5 Lessons from Business Failure

Business failure





Single product

Plug pulled

Crash bang gone!

I describe the recent news report of the collapse of the UK’s 2nd largest independent phone retailer in those four simple phrases.  It succinctly summarises why the Phones4U business failed.

From an external observer’s point of view, questions are being asked as to whether or not the company could have predicted the situation they were in and if the business failure could have been avoided.

It is always difficult to write with  authority and accuracy without the necessary insider information. This is especially so if the company is a private company, it’s dealings are not in the public domain.  The only information we have as observers is what company’s board discloses.

However, some facts have emerged which paint a picture of the company’s business model.  They sold mobile phone handsets and airtime contracts  for mobile phone service providers. Whatever business model they had, when it was conceived of, suited their goals and worked well for them.  By all accounts, they were doing very well.  With this collapse, questions have emerged about the viability of their business model.

On the face of it, it appears that the collapse of the business was attributed to the  mobile phone companies (whose airtime contracts they were selling) not renewing their airtime contracts.  Having experienced business failure on every imaginable scale, I can speak from experience. I would say that when the chips are down and you carry out a post-mortem, invariably the owners, directors or management are to blame.  I say this because whatever business failure or collapse that occurs, there are usually warning signs.  Your success depends on how you respond to these signs.

When warning signs flash, you have to act very quickly to take remedial action.  I do not know what steps the management team at Phones4u took.  Whatever  happened, the end result has not stopped the business failing.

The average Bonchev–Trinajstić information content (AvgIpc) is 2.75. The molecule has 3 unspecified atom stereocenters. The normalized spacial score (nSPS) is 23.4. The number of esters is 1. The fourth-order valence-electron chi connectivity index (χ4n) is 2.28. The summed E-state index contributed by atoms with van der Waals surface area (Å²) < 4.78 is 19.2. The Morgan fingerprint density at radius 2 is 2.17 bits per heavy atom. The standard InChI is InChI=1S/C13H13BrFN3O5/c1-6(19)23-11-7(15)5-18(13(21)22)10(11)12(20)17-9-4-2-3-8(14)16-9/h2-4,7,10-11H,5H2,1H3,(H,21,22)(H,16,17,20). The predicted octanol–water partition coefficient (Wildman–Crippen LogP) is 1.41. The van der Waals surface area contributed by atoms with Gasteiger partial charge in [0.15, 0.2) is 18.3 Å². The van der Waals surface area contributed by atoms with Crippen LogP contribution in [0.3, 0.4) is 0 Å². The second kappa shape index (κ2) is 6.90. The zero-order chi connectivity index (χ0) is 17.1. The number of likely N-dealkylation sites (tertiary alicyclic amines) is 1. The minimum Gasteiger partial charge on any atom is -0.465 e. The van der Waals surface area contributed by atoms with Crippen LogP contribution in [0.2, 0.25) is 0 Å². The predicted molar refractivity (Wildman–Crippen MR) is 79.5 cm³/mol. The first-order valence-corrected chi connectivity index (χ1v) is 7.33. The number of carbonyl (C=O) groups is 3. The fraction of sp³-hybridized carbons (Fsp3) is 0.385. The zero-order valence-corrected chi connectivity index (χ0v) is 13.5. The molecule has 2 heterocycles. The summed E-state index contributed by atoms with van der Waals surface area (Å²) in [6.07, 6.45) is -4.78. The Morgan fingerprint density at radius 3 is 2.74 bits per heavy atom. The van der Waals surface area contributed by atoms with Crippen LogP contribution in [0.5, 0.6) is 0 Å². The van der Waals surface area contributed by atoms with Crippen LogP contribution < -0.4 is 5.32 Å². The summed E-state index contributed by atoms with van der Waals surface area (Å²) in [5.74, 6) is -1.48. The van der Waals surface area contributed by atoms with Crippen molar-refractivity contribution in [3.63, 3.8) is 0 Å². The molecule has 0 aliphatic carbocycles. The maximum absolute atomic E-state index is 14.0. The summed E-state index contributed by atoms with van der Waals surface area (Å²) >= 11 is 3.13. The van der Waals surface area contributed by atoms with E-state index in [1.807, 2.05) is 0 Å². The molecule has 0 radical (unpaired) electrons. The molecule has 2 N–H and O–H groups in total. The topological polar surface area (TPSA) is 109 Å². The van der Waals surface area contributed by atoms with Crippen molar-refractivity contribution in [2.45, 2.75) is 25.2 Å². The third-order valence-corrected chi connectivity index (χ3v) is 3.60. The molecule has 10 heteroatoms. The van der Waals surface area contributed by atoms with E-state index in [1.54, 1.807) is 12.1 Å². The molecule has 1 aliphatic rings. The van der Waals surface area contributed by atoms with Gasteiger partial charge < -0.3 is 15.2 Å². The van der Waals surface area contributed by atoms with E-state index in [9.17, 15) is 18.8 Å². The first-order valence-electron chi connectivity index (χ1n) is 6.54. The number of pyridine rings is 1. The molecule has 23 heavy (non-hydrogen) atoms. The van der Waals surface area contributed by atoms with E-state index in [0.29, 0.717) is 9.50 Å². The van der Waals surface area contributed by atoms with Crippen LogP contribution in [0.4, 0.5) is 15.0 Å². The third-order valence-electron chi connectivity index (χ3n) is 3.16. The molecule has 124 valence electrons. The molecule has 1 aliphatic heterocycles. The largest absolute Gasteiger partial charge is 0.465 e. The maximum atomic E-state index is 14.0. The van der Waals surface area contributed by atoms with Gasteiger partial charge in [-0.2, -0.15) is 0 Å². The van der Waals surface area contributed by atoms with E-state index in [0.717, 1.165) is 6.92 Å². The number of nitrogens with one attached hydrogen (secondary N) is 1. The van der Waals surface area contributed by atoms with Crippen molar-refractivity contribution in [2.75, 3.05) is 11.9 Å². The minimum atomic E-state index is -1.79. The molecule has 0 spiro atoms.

An important piece of advice I give to my clients is that they should avoid relying heavily on a single strand of revenue and to be creative in diversifying their product range.  By contrast, Phone4U’s  biggest competitor – Carphone Warehouse has broadened it’s revenue base to include a host of other offerings.  They now include, selling landline contracts, broadband access and expanding to other european countries. In my last post I gave the example of Apple and how they have diversified their revenue sources by expanding their product range.  They do not rely on one source of income.  The company continually innovates and this helps secure their long term future.

Takeaways to avoiding business failure

  • Take a long term view of your business model
  • Broaden your revenue base
  • Do not be over reliant on one supplier or group of suppliers
  • Always innovate, implement new ideas to broaden your customer base, your supply chain and revenue stream
  • Take remedial action fast at the first sign of trouble

Is your business at risk of failing because you rely on one income source? Are you ignoring the early warnings that something fundamental may be wrong with your business? What  remedial steps could you take today  to forestall trouble ahead?

Please leave me your comments below or on my Facebook page.

Soji Fagade

Hi, I’m Soji Fagade. I am an entrepreneur and I just love everything (well almost everything) about business. In terms of formal education, I earned bachelors degrees in Sociology and Law. I practiced as a solicitor for a while, but I have always been involved in business. While in University a friend and I ran a business that manufactured hand crafted door name plaques and wooden children's toys. In the early stages of my legal career with Harkavys - a London firm of solicitors, I walked away to run Sabo Foods – an exotic foods wholesale packaging and distribution business that I had founded a few years prior with my dear friend Goke. Together, Goke and I grew Sabo Foods into a thriving household name and brand within the industry. That business consistently generated millions of pounds in revenue for years. This accomplishment of starting a business from the ground up and turning it into a success that remained operational for nearly twenty years was not without its challenges, many of which we overcame through dedication, passion and simple trial and error. Along the way I have provided business development and consultancy services to many small business owners who were stuck or simply uncertain what the next move should be. Through business coaching, strategic product development and team building exercises, I have successfully helped small businesses launch products and services, move forward with purpose toward brighter and more profitable futures.

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